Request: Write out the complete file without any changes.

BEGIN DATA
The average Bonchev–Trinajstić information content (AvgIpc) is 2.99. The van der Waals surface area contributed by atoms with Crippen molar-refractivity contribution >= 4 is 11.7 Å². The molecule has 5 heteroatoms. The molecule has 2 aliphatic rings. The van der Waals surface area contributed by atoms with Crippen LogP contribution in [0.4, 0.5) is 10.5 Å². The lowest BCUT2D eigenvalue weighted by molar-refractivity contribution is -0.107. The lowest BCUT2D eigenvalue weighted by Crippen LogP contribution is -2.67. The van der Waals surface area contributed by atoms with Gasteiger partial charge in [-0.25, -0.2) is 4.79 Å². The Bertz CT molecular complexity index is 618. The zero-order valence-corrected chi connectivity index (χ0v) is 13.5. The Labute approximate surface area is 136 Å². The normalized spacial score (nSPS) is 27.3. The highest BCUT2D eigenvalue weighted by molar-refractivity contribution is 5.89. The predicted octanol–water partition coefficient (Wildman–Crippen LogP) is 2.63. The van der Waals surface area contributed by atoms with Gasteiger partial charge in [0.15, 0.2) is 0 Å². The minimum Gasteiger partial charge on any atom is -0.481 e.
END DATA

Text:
The average Bonchev–Trinajstić information content (AvgIpc) is 2.99. The van der Waals surface area contributed by atoms with Crippen molar-refractivity contribution >= 4 is 11.7 Å². The molecule has 5 heteroatoms. The molecule has 2 aliphatic rings. The van der Waals surface area contributed by atoms with Crippen LogP contribution in [0.4, 0.5) is 10.5 Å². The lowest BCUT2D eigenvalue weighted by molar-refractivity contribution is -0.107. The lowest BCUT2D eigenvalue weighted by Crippen LogP contribution is -2.67. The van der Waals surface area contributed by atoms with Gasteiger partial charge in [-0.25, -0.2) is 4.79 Å². The Bertz CT molecular complexity index is 618. The zero-order valence-corrected chi connectivity index (χ0v) is 13.5. The Labute approximate surface area is 136 Å². The normalized spacial score (nSPS) is 27.3. The highest BCUT2D eigenvalue weighted by molar-refractivity contribution is 5.89. The predicted octanol–water partition coefficient (Wildman–Crippen LogP) is 2.63. The van der Waals surface area contributed by atoms with Gasteiger partial charge in [0.15, 0.2) is 0 Å². The minimum Gasteiger partial charge on any atom is -0.481 e.